Forsys Metals Corp (“Forsys") which was at the last stage of a proposed plan of arrangement that would result in it being acquired by non-Canadian controlled George Forrest International Afrique S.P.R.L. ("GFI") announced on August 19, 2009 that GFI had received an unsolicited letter from Industry Canada advising GFI that it was prohibited from implementing the transaction pending further notice from Industry Canada. In comments to the press, GFI indicated that it would be meeting with the Canadian government in response to the prohibition letter.
On August 25, Forsys announced that it had terminated the C$579 million takeover after GFI failed to transfer funds to complete the deal and that it had demanded that GFI pay a C$20 million reverse break fee. GFI’s response was to say that it intended to pursue its legal remedies against Forsys.
The transaction was first announced in November, 2008 and had received the final court order approving the plan of arrangement in March of this year. With GFI’s August 4 announcement that it had obtained the necessary financing commitment for the transaction, GFI appeared to have overcome the final obstacle that had previously prevented it from closing the deal.
As the transaction appeared to fall below the monetary threshold that required mandatory pre-merger approval under the Investment Canada Act (the “Act”), the power upon which the Canadian government relied to prohibit the closing remains unclear. In response to press enquiries, Industry Canada declined to comment on why it had taken this action.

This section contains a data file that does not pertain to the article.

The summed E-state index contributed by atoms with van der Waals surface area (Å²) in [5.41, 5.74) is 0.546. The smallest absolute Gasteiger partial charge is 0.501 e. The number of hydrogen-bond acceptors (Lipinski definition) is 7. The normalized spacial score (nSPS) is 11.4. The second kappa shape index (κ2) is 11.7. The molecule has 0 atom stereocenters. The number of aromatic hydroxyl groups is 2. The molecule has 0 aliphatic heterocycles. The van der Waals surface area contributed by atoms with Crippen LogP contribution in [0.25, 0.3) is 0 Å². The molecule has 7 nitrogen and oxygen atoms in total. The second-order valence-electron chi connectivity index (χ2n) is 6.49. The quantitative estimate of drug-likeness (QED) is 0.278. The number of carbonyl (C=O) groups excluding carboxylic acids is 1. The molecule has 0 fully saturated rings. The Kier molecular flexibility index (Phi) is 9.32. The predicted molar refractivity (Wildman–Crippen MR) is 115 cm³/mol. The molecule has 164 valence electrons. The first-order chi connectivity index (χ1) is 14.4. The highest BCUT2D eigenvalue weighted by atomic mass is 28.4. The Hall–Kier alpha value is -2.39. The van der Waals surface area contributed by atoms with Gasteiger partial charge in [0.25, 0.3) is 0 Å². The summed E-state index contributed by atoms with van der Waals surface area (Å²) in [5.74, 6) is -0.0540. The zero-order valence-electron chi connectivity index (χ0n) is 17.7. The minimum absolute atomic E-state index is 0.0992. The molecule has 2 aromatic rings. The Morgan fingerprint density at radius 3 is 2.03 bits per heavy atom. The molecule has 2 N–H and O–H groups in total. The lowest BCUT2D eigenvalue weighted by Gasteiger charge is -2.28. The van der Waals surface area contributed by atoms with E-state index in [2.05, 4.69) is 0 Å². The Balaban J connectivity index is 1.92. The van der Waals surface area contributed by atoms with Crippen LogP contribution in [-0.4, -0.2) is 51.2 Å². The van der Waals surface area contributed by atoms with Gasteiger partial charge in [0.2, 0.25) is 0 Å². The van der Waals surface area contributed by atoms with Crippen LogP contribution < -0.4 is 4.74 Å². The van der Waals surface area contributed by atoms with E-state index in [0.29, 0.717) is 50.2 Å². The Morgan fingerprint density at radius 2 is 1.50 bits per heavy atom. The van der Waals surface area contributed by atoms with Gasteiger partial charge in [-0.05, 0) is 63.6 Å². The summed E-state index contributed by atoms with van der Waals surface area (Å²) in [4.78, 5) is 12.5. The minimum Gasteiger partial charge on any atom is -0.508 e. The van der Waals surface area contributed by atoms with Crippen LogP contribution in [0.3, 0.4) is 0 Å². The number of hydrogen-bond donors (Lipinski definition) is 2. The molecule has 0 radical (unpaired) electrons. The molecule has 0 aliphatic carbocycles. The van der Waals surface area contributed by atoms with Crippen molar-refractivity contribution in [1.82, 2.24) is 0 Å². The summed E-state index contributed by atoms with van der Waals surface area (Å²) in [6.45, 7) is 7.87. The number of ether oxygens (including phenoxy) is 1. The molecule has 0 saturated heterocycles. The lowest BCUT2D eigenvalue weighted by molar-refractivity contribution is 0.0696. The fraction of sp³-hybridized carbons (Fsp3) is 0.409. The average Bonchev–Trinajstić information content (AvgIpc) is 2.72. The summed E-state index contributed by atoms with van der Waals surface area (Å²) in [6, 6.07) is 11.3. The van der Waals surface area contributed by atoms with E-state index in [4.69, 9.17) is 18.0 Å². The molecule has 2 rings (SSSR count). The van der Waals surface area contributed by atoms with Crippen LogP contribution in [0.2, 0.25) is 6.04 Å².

March amendments to the Act gave the Industry Minister a new power to intervene in transactions that he views as being potentially “injurious to national security”. No guidance as to what types of transactions would merit such an intervention has been provided and, as such, Industry Canada’s intervention in the GFI acquisition of Forsys could be the first public exercise of the Minister’s right under section 25.2 of the Act to prohibit a transaction from closing until the Canadian government has had a opportunity to consider the potential impact of the transaction under the new national security provisions.
Once a section 25.2 notice is issued, the Minister has the right to demand that the acquirer provide any information that the Minister may require in furtherance of his assessment of the potential national security impact of the transaction and as to whether the transaction merits further review under the Act. Under proposed regulations that are not in force at this date, a decision to subject the transaction to full review under the Act would have to be made within 25 days of the issuance of that notice.
Assuming that the notice referred to in GFI’s August 19 press release was a Section 25.2 notice, the national security concern that the Minister had with this transaction remains unclear. However, the fact that the transaction had been public for over eight months and that Industry Canada had only recently intervened may suggest that the intervention related to a recent development in the transaction and, as such, Industry Canada’s interest may have been directed at the source or sources of the recently announced financing that GFI had obtained to permit it to close the transaction. This would be consistent with the fact that the Act’s proposed regulations would require in connection with an approval application that the sources of funding be identified. Interestingly, the Forsys business connection to Canada appears to be very limited as its principle uranium mining and development activities are focused in Africa.
So as the parties continue to debate who owes who what as a result of the terminated transaction, foreign investors and Canadians are left to wonder whether they have just seen Canada’s first exercise of its new power to intervene in acquisitions by non- Canadians on the basis of national security concerns.
Regardless as to the actual basis upon which Canada intervened, the last minute intervention appears to have played a role in the termination of a substantial merger that had been in progress for over 8 months.